Regional responses of surface ozone in Europe to the location of high-latitude blocks and subtropical ridges
- 1Departamento de Física de la Tierra II, Facultad de Ciencias Físicas, Universidad Complutense de Madrid, 28040 Madrid, Spain
- 2Instituto de Geociencias (IGEO, CSIC-UCM), Madrid, Spain
- 3Instituto Dom Luiz, Faculdade de Ciências, Universidade de Lisboa, 1749-016 Lisboa, Portugal
- 4Department of Earth System Science, University of California, Irvine, CA 92697, USA
- 5Program in Atmospheric and Oceanic Sciences, Princeton University, Princeton, NJ 08540, USA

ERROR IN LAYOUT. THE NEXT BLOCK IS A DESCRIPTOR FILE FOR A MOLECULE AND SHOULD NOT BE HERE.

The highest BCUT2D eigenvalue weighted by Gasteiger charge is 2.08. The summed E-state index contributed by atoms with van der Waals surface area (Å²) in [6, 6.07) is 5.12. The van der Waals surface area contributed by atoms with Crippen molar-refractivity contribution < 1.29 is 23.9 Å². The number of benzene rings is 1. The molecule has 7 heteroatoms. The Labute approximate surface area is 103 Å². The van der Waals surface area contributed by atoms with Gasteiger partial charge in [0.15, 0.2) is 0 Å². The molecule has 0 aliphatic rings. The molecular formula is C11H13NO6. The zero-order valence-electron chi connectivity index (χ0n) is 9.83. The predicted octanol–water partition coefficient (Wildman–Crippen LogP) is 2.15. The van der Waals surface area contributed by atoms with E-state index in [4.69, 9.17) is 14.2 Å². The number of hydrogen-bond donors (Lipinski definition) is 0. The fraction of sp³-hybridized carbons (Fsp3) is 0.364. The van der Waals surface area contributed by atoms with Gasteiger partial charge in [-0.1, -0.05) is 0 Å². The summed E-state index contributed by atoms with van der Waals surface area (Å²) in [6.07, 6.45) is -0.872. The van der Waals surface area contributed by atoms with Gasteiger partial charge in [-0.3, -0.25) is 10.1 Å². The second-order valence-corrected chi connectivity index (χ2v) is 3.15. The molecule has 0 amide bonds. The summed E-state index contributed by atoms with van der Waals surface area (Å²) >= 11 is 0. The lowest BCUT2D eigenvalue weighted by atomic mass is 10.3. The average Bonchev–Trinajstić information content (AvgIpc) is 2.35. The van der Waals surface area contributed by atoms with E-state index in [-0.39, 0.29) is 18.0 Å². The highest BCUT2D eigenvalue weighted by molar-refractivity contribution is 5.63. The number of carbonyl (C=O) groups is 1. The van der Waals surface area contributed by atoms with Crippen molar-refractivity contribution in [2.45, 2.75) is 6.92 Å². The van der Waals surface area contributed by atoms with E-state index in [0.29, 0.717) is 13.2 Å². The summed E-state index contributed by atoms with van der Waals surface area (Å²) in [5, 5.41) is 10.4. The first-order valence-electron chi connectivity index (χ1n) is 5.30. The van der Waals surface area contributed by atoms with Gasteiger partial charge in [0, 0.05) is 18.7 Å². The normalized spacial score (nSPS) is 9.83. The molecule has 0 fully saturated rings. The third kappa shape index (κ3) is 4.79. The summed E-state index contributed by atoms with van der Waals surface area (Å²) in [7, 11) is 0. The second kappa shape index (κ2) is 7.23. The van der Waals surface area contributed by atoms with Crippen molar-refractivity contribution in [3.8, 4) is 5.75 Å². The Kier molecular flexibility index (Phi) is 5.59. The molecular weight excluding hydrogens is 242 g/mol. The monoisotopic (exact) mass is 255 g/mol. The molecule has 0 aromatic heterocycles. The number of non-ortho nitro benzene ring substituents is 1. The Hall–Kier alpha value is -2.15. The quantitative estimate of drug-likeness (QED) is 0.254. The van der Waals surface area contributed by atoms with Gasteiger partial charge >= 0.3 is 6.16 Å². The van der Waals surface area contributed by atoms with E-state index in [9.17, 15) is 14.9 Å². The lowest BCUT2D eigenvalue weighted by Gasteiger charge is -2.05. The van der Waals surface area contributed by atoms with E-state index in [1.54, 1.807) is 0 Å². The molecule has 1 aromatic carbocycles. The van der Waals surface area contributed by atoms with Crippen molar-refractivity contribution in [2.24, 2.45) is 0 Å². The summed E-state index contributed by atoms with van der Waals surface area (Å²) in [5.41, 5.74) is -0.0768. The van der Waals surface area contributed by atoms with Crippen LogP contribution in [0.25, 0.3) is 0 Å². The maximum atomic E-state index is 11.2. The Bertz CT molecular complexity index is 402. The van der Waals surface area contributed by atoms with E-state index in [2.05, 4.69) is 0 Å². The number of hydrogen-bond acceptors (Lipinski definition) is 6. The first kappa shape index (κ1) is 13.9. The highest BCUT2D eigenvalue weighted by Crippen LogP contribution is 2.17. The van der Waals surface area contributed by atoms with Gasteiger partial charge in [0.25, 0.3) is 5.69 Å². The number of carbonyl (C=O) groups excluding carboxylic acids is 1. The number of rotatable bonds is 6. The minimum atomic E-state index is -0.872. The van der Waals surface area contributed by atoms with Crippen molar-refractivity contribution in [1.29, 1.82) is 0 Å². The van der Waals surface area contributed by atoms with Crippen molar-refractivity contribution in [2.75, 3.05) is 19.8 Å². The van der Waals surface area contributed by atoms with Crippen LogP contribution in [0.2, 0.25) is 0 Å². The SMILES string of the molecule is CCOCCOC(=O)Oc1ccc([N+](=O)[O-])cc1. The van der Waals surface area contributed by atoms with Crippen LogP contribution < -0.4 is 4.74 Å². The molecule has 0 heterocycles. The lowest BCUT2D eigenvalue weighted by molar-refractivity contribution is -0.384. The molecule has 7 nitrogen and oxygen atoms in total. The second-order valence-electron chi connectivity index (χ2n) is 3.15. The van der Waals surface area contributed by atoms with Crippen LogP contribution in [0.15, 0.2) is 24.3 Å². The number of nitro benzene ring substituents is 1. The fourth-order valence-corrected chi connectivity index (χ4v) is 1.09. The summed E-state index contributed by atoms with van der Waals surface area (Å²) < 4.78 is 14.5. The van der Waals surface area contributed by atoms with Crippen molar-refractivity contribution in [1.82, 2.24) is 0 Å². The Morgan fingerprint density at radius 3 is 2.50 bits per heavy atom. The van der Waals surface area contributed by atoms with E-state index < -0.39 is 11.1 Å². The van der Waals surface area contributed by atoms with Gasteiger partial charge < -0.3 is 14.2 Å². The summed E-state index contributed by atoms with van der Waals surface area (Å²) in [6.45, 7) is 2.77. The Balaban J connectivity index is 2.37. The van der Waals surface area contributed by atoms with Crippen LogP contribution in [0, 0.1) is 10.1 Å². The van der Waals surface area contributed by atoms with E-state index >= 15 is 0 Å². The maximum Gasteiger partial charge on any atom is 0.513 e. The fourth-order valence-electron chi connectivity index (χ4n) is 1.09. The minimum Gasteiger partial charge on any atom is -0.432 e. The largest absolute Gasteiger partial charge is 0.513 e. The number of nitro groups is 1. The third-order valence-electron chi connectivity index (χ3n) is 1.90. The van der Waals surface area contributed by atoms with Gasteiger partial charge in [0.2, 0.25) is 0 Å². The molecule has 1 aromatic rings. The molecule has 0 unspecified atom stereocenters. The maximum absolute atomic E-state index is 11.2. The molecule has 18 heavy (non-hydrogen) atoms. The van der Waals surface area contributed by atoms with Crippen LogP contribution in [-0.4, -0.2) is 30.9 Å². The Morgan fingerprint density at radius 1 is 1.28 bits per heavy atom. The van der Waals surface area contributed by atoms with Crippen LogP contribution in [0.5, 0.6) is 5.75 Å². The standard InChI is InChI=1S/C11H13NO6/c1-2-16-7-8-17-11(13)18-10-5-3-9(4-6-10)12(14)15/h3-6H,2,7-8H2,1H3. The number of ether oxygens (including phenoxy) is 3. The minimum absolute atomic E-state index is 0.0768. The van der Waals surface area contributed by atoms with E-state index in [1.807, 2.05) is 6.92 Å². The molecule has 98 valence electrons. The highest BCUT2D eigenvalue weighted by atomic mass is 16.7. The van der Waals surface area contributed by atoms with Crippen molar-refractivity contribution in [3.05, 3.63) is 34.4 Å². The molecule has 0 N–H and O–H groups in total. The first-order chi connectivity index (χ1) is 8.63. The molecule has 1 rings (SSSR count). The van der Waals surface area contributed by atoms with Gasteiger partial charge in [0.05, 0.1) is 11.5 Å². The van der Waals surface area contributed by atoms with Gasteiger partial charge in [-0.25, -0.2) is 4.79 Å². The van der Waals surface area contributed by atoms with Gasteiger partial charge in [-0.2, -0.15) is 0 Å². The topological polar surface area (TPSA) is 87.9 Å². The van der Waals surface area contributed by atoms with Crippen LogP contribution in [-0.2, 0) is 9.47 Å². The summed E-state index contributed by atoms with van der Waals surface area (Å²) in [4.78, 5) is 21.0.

Abstract. This paper analyses for the first time the impact of high-latitude blocks and subtropical ridges on near-surface ozone (O3) in Europe during a 15-year period. For this purpose, a catalogue of blocks and ridges over the Euro–Atlantic region is used together with a gridded dataset of maximum daily 8 h running average ozone (MDA8 O3) covering the period 1998–2012. The response of ozone to the location of blocks and ridges with centres in three longitudinal sectors (Atlantic, ATL, 30–0° W; European, EUR, 0–30° E; Russian, RUS, 30–60° E) is examined. The impact of blocks on ozone is regionally and seasonally dependent. In particular, blocks within the EUR sector yield positive ozone anomalies of ∼ 5–10 ppb over large parts of central Europe in spring and northern Europe in summer. Over 20 and 30 % of the days with blocks in that sector register exceedances of the 90th percentile of the seasonal ozone distribution at many European locations during spring and summer, respectively. The impacts of ridges during those seasons are subtle and more sensitive to their specific location, although they can trigger ozone anomalies above 10 ppb in northern Italy and the surrounding countries in summer, eventually exceeding European air quality (AQ) targets. During winter, surface ozone in the north-west of Europe presents completely opposite responses to blocks and ridges. The anticyclonic circulation associated with winter EUR blocking, and to a lesser extent with ATL blocking, yields negative ozone anomalies between −5 and −10 ppb over the UK, northern France and the Benelux. Conversely, the enhanced zonal flow around 50–60° N during the occurrence of ATL ridges favours the arrival of background air masses from the Atlantic and the ventilation of the boundary layer, producing positive ozone anomalies of ∼ 5 ppb in an area spanning from the British Isles to the northern half of Germany. We also show that multiple linear models on the seasonal frequency of occurrence of these synoptic patterns can explain a considerable fraction of the interannual variability in some winter and summer ozone statistics (mean levels and number of exceedances of the 90th percentile) over some regions of western Europe. Thus, this work provides the first quantitative assessments of the remarkable but distinct impacts that the anticyclonic circulation and the diversion of the zonal flow associated with blocks and ridges exert on surface ozone in Europe. The findings reported here can be exploited in the future to evaluate the modelled responses of ozone to circulation changes within chemical transport models (CTMs) and chemistry–climate models (CCMs).